If the peer harassment persists, demand another meeting with the principal, yourself, and the parents of the child(ren) who has been harassing your child. If the principal and/or the other kids’ parents are unconcerned (“It’s just kid stuff”) or if you feel like you’re getting a runaround (“We’ll work on it”), don’t waste your breath. Go over the principal’s head to the superintendent. Name names. Be a pain. Do not allow yourself to be silenced. Do not stop the pressure until the harassment stops.

Every school has a legal and moral responsibility to make sure that all students are treated with respect at all times. When parents hold schools accountable, schools are more likely to do their job well.

 

Filed under: Parenting — Tags: , , , , , — Annie @ 6:17 pm
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Helping Kids Deal w/Social Garbage, Online & Off

November 8, 2012

I originally wrote a version of this article for TakePart.com, an interactive publisher and the digital arm of Participant Media.  Check out my weekly Education posts there.

"Help! I'm drowning in social garbage!"

I’ve been answering teen email since 1997. The ongoing Q&A has made me an expert on the social garbage many 11-17 year olds slog through every day. Typical teen questions include:

  • What do you do if your friend is mad at you but won’t tell you why?
  • What do you do if people are spreading rumors about you and no one believes that they aren’t true?
  • What do you do when friends pressure you to do stuff you don’t want to do, but you’re afraid not to because they’ll make fun of you?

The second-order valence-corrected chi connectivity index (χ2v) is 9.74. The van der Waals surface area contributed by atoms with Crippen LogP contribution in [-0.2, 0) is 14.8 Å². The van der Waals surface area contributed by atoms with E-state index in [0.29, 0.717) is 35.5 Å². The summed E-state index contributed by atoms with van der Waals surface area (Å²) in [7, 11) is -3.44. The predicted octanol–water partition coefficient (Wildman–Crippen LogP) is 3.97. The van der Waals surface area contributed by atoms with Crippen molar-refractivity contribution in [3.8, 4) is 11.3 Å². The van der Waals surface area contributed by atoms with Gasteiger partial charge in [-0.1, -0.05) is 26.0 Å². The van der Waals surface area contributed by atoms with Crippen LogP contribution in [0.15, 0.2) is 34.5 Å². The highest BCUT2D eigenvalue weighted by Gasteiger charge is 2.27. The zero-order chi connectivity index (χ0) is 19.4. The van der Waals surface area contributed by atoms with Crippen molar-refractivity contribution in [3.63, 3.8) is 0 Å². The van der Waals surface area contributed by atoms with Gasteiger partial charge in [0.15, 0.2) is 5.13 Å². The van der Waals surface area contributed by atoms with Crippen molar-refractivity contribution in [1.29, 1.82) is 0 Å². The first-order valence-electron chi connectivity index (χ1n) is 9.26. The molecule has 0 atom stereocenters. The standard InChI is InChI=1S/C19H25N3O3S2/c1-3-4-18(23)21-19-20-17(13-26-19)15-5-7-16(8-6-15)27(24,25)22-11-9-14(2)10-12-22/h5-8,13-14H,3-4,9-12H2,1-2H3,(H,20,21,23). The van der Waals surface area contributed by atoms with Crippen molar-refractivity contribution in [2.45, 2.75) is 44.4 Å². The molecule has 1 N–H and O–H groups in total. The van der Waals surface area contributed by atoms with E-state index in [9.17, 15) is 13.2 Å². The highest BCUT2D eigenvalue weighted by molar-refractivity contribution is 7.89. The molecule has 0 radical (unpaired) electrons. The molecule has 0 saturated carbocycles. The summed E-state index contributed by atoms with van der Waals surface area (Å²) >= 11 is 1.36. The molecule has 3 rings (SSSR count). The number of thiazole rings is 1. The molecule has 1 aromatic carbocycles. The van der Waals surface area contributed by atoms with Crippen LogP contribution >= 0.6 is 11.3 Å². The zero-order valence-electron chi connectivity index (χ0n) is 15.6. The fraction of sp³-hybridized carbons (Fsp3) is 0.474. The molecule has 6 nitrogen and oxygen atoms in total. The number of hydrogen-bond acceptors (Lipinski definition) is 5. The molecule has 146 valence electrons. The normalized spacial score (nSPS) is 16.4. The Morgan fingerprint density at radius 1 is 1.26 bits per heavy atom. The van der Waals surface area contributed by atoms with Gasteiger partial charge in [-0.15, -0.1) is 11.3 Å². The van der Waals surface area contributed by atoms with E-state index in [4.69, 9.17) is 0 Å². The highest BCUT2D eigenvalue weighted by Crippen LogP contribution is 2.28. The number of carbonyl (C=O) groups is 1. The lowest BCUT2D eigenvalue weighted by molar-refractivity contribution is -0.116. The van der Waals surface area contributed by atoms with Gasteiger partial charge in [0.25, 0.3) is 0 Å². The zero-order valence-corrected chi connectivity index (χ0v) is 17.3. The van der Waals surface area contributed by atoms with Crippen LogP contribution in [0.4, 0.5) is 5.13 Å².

Sound familiar? These might be the same issues we once dealt with, but our children aren’t responding to them the way we did before social media. When 21st-century kids experience peer conflicts, online and off, they typically respond with a level of social aggression (aka verbal violence) that damages individuals in profound ways and pollutes school climates everywhere.

In September I spoke with nearly a thousand students at a couple of international schools, one in Singapore and another in Chiang Mai, Thailand. We talked about Real Friends vs. the Other Kind, based on my Middle School Confidential series. In each presentation the kids and I discussed tough issues like: stress, peer approval addiction, and the brain’s occasional habit of working against our desire to do the right thing. Even though I was 7,000 miles from home, the comments and questions coming from these students expressed the same conflicts and emotional confusion I’ve heard repeatedly from kids in San Jose, St. Louis, and Philly.

Back in the last century, when we had a problem with someone at school, we went home for dinner with the family, did homework, and watched TV. Sometimes we even read a book to take our minds off school and social garbage. The next morning in class combatants were usually less combative and we were all better able to concentrate on whatever we were expected to learn.

Today’s kids are mind-melded with peers 24/7. School and home are equally conducive for frantic texting and getting more people involved in the drama du jour. Status anxiety regularly submerges so much mental real estate, our students are often flooded with destructive emotions. They can’t think clearly when they’re upset. No one can. Which is why the adults who live and work with kids need to actively teach kids to be good people, otherwise, their moral compasses will be calibrated solely by their equally clueless peers. (Not a pretty thought!)